During her two-week deployment, Konosky worked in San Antonio, restocking ambulances with supplies to send out to areas in need. She then headed to Houston, where she was stationed in the NRG Stadium parking lot to help disperse medical supplies to ambulances serving the flooded areas.

“When we were in Houston, we flew with the Army Reserve to Beaumont to resupply the ambulances,” she said. “Ambulances couldn’t get back to Houston, so we flew to them.”

Konosky humbly sees her work in Texas as part of her job. She was excited to be able to help and carry on the mission of the U.S. Public Health Service to protect, promote and advance the health and safety of the nation.

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Lt. Commander Charity Earnhardt, left, a pharmacist with the U.S. Public Health Service’s Indian Health Service and Wilkes alumna Kristen Konosky PharmD’15, who works for the Federal Bureau of Prisons, are ready to take off to aid in Texas hurricane relief efforts. Photo courtesy U.S. Public Health Service

“I felt prepared when I got deployed to Texas, largely because of my Alternative Spring Breaks and mission work I did through Wilkes,” she explained.

Konosky took trips to the Dominican Republic and Costa Rica for Alternative Spring Break and mission trips, and she also spent time in Uganda for a five-week rotation that included time in the Mulago National Referral Hospital in Kampala and two weeks in a rural clinic where the closest hospital was four hours away. Konosky also says she benefited from being able to complete a  double major in Spanish and pharmacy at Wilkes because she’s been able to use it quite often on her job.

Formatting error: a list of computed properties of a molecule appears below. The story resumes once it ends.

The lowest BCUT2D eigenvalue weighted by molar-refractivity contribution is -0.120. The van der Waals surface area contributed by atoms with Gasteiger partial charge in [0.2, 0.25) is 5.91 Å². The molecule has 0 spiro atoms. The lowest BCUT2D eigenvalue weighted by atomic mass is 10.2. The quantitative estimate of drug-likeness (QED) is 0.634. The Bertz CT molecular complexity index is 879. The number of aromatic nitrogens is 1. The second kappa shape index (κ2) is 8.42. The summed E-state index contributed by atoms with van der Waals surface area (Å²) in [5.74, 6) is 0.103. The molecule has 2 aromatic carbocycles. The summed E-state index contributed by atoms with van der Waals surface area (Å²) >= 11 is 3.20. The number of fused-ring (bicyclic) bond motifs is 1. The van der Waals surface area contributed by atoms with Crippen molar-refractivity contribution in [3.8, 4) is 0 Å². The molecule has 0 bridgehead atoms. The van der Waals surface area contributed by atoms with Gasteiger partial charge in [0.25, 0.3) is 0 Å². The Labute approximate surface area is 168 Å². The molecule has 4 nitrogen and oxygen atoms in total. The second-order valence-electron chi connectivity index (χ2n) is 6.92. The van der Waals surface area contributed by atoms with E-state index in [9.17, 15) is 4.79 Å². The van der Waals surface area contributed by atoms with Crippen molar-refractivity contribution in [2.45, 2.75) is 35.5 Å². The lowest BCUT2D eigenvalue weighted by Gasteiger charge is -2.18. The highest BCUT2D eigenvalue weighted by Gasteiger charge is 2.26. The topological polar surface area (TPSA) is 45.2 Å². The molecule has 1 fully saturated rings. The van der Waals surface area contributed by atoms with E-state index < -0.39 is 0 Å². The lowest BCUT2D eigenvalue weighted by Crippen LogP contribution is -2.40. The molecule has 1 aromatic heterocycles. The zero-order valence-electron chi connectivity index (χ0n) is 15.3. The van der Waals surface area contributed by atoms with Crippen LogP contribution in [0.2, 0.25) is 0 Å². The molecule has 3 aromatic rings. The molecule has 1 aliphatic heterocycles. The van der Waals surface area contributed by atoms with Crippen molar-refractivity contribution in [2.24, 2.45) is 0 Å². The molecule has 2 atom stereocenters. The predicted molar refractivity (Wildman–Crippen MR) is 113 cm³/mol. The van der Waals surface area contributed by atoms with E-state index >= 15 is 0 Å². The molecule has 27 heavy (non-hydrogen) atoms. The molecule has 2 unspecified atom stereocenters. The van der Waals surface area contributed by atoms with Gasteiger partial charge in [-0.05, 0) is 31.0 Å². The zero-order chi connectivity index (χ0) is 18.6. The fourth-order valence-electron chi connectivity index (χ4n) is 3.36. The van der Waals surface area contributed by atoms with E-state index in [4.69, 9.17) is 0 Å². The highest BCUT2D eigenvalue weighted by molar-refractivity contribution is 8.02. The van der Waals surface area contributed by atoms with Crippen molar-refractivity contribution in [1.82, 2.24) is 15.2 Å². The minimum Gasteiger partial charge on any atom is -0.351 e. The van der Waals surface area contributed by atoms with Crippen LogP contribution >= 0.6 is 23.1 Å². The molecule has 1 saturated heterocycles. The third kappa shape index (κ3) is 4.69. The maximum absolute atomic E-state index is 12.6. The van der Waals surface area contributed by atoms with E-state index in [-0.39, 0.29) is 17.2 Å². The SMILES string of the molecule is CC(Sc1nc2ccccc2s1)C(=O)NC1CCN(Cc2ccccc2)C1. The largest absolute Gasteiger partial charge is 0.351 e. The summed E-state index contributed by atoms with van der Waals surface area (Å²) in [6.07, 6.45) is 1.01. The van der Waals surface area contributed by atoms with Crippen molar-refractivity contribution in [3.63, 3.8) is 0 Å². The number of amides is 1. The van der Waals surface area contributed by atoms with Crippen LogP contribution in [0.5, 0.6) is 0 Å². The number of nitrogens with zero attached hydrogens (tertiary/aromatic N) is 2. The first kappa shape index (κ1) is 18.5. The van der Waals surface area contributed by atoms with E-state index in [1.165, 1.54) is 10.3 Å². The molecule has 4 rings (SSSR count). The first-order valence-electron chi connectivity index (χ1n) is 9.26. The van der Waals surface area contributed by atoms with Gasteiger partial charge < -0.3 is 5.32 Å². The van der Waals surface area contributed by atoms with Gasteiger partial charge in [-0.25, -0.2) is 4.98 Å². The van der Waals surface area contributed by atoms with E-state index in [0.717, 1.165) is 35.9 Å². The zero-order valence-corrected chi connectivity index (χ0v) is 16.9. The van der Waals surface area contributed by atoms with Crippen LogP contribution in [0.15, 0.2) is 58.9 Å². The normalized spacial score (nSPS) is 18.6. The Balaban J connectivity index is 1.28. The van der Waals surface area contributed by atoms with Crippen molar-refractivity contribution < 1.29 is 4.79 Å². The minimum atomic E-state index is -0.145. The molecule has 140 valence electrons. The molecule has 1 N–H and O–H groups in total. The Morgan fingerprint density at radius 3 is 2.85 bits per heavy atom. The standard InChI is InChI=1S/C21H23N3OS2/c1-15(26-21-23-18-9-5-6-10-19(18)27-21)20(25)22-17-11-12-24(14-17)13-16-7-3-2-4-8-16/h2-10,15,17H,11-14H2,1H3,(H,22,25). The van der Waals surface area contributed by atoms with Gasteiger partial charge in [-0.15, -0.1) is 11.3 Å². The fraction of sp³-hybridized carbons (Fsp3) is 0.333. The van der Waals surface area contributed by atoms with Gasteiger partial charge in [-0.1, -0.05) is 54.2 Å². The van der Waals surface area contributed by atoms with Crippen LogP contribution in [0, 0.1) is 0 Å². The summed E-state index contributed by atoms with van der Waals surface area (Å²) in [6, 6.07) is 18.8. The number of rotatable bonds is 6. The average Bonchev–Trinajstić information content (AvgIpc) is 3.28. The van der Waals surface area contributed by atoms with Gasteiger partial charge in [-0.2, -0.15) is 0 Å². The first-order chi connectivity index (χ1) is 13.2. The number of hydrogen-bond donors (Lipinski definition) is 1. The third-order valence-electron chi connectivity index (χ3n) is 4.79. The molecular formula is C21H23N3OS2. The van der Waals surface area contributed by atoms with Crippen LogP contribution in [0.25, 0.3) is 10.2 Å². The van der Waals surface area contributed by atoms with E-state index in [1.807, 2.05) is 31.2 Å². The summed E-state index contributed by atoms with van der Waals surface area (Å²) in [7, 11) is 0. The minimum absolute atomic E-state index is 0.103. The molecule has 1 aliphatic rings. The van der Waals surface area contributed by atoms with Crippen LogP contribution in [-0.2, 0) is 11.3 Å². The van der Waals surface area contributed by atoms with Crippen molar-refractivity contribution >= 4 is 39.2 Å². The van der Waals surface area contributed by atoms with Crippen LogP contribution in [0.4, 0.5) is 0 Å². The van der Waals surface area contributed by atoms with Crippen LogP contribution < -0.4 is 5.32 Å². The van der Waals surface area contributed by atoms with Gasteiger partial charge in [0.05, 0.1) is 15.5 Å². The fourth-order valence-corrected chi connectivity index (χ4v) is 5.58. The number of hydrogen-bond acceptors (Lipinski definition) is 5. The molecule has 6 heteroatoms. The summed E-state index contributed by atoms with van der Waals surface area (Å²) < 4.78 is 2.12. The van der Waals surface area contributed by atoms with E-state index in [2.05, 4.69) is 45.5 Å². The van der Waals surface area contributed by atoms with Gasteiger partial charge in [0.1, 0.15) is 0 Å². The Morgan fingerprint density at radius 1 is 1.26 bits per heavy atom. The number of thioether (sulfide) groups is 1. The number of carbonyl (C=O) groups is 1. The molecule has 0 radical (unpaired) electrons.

Konosky recognizes the connections and great relationships she developed because of Wilkes and its small school environment with a large focus attitude.

“I was close to my classmates and got to know my professors,” she says. “I would tell the pharmacy students to be adventurous and don’t be afraid of opportunities as they come to you. People thought I was crazy to take the rotation in the prison or to go to Uganda, but if I hadn’t take that rotation or gone, I wouldn’t be where I am today.”

By Samantha Stanich